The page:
Of all social media platforms, YouTube is the third-most effective for B2B marketers, trailing only LinkedIn and Twitter, according to a B2B Content Marketing study.
Google released research showing that searches for how-to content on YouTube are growing 70 percent year over year. Between January and May 2015 alone, more than 100 million hours of how-to content had been viewed on the channel in North America. And viewers aren’t just looking for how-to help around the house, they are also using how-to video for expertise related to their professions.
When predicting the future of mobile, much of the conceptual work has been done.
For those who can recall it, a 1987 Apple computer concept video (set in the “future” year of 2011) was a watershed moment in establishing for a generation of techies what the future of mobile computing might be. Based on Alan Kay’s mid-1970s conceptual device called the Dynabook, the video featured a device called the Knowledge Navigator.
While many people today might look at the video and be amazed at how the laptop looks essentially like today’s laptop (except with some science-fiction, art-deco design flourishes), the video still points to a future not yet realized—a future where “mobile” is a part of everything.
Here are some of the pieces of the puzzle of what mobile will mean in the not-too-distant future.
Consumer-focused, mobile-available marketing often is deemed successful when it diverts people away from work. However, when it come to business-to-business marketing, the most successful mobile-based marketing is content that helps business customers do their work better. In B-to-B mobile marketing, the goal is to make the mobile device a valuable tool.
With a mobile device (or two) within a hand’s reach of nearly every manager or executive of any company, the emphasis on mobile marketing and content should be focused on the following: Continue reading this article →
Just a few years ago, large corporations could (and would) dictate the access their employees had to the internet during the work day. Today, the smartphones people have in their pockets, briefcases, bags and backpacks are more powerful than the laptops and desktops those companies blocked from Facebook five years earlier.
We’ve entered the always-on, two-screen era.
Today, employees of companies large and small have two powerful computer screens running at all times: the official one provided by their employer and the personal one they own themselves. Just walk around an office filled with workers under the age of 30, and you’ll hear an incoming phone alert cascading from a laptop to iPhone to an Apple Watch—”which one will they answer?” will soon be an office game.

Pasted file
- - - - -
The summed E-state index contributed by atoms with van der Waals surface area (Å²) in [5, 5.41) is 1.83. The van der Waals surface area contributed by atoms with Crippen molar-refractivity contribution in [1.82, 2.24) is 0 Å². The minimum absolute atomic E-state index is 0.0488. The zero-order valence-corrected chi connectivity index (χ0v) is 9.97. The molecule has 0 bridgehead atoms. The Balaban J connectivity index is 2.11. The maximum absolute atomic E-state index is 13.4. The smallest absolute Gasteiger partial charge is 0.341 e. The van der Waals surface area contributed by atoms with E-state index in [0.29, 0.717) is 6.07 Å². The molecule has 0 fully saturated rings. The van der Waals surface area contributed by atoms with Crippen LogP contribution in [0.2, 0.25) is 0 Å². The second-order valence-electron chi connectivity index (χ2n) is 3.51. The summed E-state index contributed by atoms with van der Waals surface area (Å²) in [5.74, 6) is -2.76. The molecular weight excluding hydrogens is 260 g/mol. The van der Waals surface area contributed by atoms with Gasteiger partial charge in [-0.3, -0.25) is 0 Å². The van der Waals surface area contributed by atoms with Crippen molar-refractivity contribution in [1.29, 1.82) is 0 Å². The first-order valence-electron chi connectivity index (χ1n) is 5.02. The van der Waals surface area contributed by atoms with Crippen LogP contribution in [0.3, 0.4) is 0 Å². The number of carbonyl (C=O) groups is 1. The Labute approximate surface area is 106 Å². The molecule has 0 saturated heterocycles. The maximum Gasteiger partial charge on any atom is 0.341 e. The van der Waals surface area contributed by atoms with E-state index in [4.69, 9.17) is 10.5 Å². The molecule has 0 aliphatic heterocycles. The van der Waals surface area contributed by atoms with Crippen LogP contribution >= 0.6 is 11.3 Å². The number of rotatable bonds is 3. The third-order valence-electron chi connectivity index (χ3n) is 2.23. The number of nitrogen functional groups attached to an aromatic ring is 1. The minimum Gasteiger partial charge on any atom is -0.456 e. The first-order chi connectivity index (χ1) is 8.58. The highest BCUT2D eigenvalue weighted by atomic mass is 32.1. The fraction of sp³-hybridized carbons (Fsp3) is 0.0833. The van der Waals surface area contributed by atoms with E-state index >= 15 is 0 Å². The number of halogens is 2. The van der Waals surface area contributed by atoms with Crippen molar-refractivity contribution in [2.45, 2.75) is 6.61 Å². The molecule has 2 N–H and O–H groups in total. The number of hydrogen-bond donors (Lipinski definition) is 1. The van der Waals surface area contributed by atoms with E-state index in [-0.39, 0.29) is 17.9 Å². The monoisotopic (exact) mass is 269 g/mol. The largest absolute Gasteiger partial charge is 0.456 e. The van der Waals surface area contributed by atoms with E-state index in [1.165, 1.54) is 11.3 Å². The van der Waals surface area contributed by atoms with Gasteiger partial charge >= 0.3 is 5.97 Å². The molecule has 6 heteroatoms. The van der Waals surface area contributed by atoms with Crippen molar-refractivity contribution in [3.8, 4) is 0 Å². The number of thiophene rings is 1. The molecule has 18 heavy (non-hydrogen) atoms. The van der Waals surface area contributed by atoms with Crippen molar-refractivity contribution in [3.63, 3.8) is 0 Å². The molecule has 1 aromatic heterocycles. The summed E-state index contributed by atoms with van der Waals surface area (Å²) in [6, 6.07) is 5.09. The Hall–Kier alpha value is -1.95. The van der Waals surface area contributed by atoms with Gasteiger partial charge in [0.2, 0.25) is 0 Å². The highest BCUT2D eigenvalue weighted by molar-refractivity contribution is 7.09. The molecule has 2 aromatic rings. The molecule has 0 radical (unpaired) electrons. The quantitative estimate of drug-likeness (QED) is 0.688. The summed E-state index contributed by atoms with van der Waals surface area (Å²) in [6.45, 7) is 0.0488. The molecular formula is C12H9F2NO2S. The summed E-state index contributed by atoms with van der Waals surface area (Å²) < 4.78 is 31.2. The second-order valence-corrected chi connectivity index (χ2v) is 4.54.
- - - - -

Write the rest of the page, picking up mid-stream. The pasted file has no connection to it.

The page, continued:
Mobile presence is incredibly important, but how your business is represented in that space is equally important. Some businesses are driven to develop a native app because it’s part of a marketing package, or because a competitor is doing it, or because it’s just the next thing to do with technology. But, just because you can, doesn’t mean you should.
The main consideration to keep in mind when determining whether a native app is necessary for mobile success, or if your business will continue to succeed with a responsive website, is whether or not an app will provide a specific function or serve a particular need for your target audience. If not, you’re providing content via an app—and that’s best delivered through your website.
If you’ve ever wondered what all those people are looking at when they are staring at their smartphones when walking down the street, chances are it’s Facebook. While it may have started off as something college students used with laptop computers in their dorm rooms, today 76 percent of the company’s advertising revenue comes from mobile ads.
But does that make Facebook an efficient way for business-to-business marketers to reach their customers? Probably not, if you break down the numbers on who Facebook users are and how they use Facebook as a work-related platform.
Facebook is certainly the most dominant social media service. The most recent data from the Pew Research Center (August 2015) reveals that 62 percent of all American adults use it. Moreover, among that 62 percent of all American adults, 70 percent say they log on daily. While the total number of users and their demographic makeup hasn’t changed significantly in the past three years, the rapid growth in their mobile use of Facebook has significantly driven up the total amount of time a typical user spends on Facebook in that period.